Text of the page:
U.S. attorneys' priorities differ depending on region
If you're caught trafficking drugs in Toledo, the U.S. attorney for Northern Ohio is less likely to bring federal charges than if you crossed city and state lines on Interstate 75 into southeastern Michigan.
Counterfeiting suspects have lower odds of being charged with a federal crime in eastern North Carolina than those caught down the road in South Carolina.
More health care fraud suspects have been prosecuted in southern Florida than in any other federal district, but government lawyers in the Middle Florida district have declined more than 60 percent of such complaints there.
A Tribune-Review investigation of about 1.8 million criminal matters opened by federal prosecutors from 2005 through 2015 found wide disparities like these among the justice system's 94 federal districts.
It's unfair to victims, defendants and the public for prosecutors to treat similar cases differently, said Bruce Frederick, senior research fellow with the Vera Institute of Justice, a criminal justice nonprofit based in New York City.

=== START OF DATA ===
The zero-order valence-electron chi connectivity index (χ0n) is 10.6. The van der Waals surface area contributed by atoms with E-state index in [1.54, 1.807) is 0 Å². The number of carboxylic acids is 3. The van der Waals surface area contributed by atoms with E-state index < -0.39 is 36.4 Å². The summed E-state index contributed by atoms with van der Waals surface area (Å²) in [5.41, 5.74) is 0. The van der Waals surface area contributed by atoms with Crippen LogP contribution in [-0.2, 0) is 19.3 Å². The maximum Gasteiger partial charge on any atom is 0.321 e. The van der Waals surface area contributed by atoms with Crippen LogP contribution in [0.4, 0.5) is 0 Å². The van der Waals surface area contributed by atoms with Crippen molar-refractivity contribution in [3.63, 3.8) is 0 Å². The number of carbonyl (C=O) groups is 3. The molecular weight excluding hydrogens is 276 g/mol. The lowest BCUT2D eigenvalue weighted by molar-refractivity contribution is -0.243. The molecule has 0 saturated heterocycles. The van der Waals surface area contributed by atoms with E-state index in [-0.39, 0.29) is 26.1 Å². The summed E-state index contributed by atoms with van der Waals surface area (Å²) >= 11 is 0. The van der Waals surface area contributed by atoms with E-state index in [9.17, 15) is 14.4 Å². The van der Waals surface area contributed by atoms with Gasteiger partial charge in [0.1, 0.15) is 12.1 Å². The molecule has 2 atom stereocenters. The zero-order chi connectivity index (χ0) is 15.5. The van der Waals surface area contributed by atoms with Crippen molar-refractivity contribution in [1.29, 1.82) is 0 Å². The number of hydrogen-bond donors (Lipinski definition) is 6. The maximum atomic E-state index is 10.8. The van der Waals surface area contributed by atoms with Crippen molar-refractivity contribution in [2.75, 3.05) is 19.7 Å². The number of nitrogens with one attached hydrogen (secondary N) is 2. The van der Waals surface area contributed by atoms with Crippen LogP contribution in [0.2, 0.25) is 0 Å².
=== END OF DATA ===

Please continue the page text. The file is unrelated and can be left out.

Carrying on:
“It shouldn't matter which prosecutor you happen to draw, which jurisdiction you're in or which unit prosecuted your case — but it does matter,” Frederick said.
The attorney general sets national priorities, but U.S. attorneys have near-complete autonomy in deciding how much effort to put into those national goals and what crimes to concentrate on prosecuting in their districts. Unlike most county prosecutors, U.S. attorneys handle criminal and civil cases and do not stand for public election.
“Every district is unique, and each U.S. attorney has an appropriate degree of discretion in pursuing cases based on both the specific public safety challenges in his or her district and the national priorities set by the attorney general,” said Justice Department spokesman Wyn Hornbuckle.